Tehran is drumming up an oral war of attrition against Israel as a ruse to deter the IDF from striking the military hardware and personnel flowing into Syria.
Iran is pouring out violent threats in a rising crescendo against the Jewish state for two goals: One is to keep Israel off-balance and frozen in a high defense posture on its northern borders; and two, to con Israel into fearing that any IDF action would tip over into an all-out conflict.
This stratagem allows Tehran to keep up a continuous stream of hardware and personnel into Syria and Lebanon free of hindrance by Israel’s air force and missiles, and so anchor its military presence in both of Israel’s northern neighbors.
Tension between Tehran and Jerusalem has been high since April 9, when an Israel air strike knocked out a Revolutionary Guards air force command center at the Syrian T-4 air base. But, apart from blistering threats of retaliation, Iran has none nothing. Israel celebrated its Independence Day under clear skies, although the following day, Friday, April 20, the Guards deputy commander Gen. Hossein Salami warned that Iran’s hand “was on the trigger of its missiles” and Israel’s air bases were “within reach.” But Tehran sees an opportunity for taking a high tone against Israel following three developments:
The missile strike conducted by the US, the UK and France on Syrian chemical sites on April 14 was a letdown. And also, against expectations, the Western attack avoided Iranian targets, although Hizballah and other pro-Iranian forces played a central role in the Syrian conquest of East Ghouta and its use of chemical weapons. Saudi sources put out a report on Friday alleging that 15 Iranian officers were killed in the missile strike. There are no grounds for this report and it appears to have been designed for home consumption.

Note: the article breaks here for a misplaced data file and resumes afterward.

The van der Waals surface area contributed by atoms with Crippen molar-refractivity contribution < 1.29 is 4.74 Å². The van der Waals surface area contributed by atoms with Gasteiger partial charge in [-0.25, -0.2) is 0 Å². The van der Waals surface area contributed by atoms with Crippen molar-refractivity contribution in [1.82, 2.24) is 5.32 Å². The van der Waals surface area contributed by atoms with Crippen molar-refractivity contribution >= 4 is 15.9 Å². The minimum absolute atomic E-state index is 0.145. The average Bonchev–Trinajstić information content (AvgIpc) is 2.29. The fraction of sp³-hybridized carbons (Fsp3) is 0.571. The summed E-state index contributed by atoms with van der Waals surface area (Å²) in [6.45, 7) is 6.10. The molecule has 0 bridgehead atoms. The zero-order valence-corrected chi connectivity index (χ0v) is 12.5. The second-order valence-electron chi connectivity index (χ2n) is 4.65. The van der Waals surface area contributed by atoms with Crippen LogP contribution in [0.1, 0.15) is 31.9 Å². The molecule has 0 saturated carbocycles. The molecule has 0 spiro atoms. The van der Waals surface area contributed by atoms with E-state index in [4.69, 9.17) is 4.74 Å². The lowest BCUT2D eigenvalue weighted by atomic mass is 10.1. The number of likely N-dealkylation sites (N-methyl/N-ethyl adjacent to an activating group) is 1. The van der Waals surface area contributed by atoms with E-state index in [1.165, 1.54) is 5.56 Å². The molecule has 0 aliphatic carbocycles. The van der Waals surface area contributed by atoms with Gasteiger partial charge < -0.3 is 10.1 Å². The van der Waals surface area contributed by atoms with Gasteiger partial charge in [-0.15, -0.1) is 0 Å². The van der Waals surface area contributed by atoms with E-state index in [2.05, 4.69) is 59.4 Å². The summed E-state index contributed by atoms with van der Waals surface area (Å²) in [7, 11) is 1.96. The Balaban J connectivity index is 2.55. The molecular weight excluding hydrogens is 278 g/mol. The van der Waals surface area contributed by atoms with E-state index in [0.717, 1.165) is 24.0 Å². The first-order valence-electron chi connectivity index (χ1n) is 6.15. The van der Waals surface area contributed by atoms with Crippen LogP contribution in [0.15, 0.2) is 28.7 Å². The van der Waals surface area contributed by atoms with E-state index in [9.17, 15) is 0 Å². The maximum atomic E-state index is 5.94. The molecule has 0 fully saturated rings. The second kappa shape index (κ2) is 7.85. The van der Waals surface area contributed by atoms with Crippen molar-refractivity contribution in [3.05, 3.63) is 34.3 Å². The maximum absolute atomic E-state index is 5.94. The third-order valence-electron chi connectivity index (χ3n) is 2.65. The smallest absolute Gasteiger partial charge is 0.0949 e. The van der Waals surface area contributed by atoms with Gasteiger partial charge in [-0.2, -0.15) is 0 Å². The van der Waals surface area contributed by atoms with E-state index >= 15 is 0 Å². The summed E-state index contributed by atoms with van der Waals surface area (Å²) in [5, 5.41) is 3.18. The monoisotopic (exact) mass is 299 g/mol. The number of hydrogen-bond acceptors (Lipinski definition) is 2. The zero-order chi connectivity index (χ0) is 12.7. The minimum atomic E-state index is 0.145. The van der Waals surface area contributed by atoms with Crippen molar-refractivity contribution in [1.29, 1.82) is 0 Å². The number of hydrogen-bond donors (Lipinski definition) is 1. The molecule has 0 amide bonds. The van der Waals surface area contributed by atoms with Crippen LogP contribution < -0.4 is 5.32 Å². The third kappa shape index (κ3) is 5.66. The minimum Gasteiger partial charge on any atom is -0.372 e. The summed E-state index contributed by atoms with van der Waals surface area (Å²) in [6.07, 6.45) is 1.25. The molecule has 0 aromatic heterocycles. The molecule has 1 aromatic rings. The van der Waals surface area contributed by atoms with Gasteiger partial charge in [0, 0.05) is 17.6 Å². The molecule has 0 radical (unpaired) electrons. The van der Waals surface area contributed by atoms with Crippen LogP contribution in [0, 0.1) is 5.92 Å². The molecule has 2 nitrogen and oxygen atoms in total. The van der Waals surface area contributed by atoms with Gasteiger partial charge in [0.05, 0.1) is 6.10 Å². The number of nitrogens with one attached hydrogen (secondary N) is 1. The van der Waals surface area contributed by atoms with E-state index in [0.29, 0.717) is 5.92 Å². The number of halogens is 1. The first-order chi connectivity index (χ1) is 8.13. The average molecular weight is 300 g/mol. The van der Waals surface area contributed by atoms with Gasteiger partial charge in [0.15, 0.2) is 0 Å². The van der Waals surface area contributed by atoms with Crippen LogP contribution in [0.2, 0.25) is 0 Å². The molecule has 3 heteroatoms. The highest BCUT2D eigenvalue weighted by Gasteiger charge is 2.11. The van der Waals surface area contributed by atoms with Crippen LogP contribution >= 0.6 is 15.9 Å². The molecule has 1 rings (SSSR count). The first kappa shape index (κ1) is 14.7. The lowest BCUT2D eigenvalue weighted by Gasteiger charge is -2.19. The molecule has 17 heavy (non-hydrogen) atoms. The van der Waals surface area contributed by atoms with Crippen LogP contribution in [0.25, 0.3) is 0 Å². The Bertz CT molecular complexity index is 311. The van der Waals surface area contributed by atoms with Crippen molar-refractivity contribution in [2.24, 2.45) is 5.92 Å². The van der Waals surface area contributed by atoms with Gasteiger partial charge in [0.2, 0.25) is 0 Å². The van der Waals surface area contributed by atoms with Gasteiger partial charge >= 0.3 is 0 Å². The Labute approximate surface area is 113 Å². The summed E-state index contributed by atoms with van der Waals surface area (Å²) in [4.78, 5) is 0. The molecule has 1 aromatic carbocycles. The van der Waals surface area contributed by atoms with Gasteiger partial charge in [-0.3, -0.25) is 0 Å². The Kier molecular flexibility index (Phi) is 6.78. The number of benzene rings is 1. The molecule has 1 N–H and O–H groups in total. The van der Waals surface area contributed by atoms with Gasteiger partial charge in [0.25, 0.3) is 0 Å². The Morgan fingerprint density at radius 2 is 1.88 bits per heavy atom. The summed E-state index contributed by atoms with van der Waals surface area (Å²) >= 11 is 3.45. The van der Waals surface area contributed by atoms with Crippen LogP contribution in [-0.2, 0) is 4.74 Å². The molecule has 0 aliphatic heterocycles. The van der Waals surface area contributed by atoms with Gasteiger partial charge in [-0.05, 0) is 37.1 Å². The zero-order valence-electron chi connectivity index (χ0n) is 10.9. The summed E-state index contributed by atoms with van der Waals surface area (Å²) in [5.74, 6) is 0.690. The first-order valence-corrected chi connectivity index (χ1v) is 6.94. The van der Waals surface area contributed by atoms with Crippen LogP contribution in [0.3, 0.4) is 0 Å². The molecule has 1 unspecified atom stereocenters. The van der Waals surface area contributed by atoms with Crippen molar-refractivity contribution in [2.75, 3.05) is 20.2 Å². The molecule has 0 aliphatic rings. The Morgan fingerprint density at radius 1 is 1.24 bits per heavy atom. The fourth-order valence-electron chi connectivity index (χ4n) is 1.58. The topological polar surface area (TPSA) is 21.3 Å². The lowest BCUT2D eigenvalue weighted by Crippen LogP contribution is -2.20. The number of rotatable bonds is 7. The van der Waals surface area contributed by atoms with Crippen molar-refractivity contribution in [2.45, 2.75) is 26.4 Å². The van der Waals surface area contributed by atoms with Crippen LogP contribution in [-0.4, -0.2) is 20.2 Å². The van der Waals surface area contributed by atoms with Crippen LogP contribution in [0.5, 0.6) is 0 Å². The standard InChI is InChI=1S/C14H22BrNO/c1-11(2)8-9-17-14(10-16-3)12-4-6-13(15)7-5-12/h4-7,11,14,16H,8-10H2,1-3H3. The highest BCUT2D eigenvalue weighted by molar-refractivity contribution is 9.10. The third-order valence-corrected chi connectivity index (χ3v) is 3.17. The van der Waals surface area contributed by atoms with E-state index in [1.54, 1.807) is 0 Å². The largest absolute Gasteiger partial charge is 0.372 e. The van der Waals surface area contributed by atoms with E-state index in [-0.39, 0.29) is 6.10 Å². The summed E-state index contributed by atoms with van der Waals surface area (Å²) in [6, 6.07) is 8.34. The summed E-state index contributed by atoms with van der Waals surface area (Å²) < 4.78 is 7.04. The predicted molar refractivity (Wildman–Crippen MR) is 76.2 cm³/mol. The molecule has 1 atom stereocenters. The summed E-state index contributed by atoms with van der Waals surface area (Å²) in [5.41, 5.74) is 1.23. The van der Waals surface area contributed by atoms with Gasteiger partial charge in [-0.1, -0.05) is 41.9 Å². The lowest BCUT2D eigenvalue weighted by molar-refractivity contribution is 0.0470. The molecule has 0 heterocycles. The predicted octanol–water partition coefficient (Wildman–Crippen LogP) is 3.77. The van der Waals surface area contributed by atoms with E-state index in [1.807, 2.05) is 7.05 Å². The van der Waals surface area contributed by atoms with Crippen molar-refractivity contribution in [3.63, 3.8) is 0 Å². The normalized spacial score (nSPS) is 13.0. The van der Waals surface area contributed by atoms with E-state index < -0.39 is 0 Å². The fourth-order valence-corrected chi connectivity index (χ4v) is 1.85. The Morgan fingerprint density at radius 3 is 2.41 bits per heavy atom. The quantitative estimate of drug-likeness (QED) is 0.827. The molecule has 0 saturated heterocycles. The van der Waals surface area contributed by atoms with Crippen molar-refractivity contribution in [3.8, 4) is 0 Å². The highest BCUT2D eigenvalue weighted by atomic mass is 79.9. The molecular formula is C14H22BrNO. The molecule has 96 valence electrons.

President Donald Trump repeatedly asserts that he is determined to pull American troops out of Syria as soon as possible. This gift is a boon for Tehran’s goals. It will remove the main obstacle, a US military presence along the Syrian-Iraq border, that impedes the transfer of pro-Iranian Shiite militias from Iraq into Syria and the creation of a continuous land bridge from Tehran to the Mediterranean. In celebration of its effortless gain, reports appeared on Saturday that Iran, Iraq and Syria had undersigned a project for building a 1,700km highway from Tehran to Damascus via Baghdad that will be ready for traffic in two years.
Moscow and Jerusalem are at loggerheads over Syria after a long period of amity. Tehran has taken note of President Vladimir Putin’s recent warning to Israel that its air force operations in Syria would no longer have the freedom previously enjoyed. Putin has therefore removed another big obstacle from Tehran’s goals. Iran will make every effort to deepen the rift.
For all these reasons, Prime Minister Binyamin Netanyahu and Defense Minister Avigdor Lieberman cannot be satisfied with their protestations of the IDF’s readiness and willingness to pick up the gauntlet against any threat. Tehran’s belligerent rhetoric is a cover for an action which Israel’s leaders have vowed to prevent. This can’t be done by talk alone.